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United States Department of Agriculture

Agricultural Research Service


Location: Mycotoxin Prevention and Applied Microbiology Research

Title: Systematics of key phytopathogenic fusaria: Current status and future challenges

item Aoki, Takayuki
item O`donnell, Kerry
item Geiser, David

Submitted to: Journal of General Plant Pathology
Publication Type: Review Article
Publication Acceptance Date: 11/27/2013
Publication Date: 5/1/2014
Citation: Aoki, T., O'Donnell, K., Geiser, D.M. 2014. Systematics of key phytopathogenic Fusarium species: current status and future challenges. Journal of General Plant Pathology. 80(3):189-201.

Interpretive Summary:

Technical Abstract: This brief review is intended to provide plant pathologists and other scientists, especially ones in Japan, with a current overview of the most important fusarial phytopathogens and mycotoxin producers. Knowledge of Fusarium species diversity and their evolutionary relationships has increased dramatically due to the application of multilocus molecular phylogenetics and genealogical concordance phylogenetic species recognition over the past fifteen years. Currently Fusarium is estimated to comprise at least 300 genealogically exclusive phylogenetic species; however, fewer than half have been formally described. The most important plant pathogens are nested with the following four species complexes: F. fujikuroi species complex noted for Bakanae of rice, ear rot of maize, pitch canker of pine, and several species that contaminate corn and other cereals with fumonisin mycotoxins; F. graminearum species complex includes the primary agents causing Fusarium head blight of wheat and barley where they can contaminate grain with trichothecene mycotoxins; F. oxysporum species complex induces vascular wilts of over 100 agronomically important crops; and F. solani species complex includes many economically destructive foot and root rot pathogens of diverse hosts. Several other fusarial phytopathogens reported from Japan nested within other species complexes are reviewed briefly. With the abandonment of dual nomenclature starting 1 January 2013, a broad consensus within the global Fusarium community has strongly supported the unitary use of the name Fusarium instead of several teleomorph names that are linked to it. Plant pathologists and other scientists who require accurate identifications of Fusarium isolates are encouraged to use Fusarium-ID and Fusarium MLST, two Internet accessible websites dedicated to the molecular identification of fusaria.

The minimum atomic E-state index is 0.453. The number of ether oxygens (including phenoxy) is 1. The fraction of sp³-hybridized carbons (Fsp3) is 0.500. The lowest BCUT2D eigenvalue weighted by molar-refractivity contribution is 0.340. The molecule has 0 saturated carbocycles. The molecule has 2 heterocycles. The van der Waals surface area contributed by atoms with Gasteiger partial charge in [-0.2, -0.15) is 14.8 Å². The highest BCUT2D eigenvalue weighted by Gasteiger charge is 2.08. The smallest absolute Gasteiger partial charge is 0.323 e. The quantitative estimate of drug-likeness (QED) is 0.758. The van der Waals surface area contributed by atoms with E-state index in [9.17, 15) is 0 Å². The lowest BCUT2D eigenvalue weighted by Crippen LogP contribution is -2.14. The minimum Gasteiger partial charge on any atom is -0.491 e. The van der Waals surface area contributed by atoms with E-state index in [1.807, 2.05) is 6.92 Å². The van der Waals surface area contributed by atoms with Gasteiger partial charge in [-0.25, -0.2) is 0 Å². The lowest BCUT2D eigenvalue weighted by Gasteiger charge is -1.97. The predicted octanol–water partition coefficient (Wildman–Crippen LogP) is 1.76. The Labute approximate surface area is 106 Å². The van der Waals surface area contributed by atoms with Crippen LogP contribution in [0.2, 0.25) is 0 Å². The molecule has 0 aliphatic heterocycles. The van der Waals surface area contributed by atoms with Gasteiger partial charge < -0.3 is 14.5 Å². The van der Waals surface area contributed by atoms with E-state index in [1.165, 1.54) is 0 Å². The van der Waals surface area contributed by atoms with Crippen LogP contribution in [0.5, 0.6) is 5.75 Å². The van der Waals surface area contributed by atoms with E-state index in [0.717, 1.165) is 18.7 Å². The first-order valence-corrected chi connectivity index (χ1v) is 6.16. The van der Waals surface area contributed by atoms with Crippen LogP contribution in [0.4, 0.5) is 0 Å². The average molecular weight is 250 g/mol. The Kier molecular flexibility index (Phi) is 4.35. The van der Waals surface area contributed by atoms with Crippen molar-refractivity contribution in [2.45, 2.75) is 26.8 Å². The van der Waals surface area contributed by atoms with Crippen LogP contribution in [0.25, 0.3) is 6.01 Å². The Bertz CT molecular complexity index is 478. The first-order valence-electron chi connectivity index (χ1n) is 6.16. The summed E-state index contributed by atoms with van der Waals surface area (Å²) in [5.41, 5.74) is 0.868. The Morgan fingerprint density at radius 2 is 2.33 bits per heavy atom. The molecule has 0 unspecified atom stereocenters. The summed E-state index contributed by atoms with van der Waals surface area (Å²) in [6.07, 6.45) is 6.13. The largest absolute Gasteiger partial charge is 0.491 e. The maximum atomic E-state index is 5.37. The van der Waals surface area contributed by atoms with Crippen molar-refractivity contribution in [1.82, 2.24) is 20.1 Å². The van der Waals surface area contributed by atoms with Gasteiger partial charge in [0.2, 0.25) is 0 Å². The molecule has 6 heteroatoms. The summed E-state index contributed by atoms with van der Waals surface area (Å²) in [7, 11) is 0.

Last Modified: 10/15/2017
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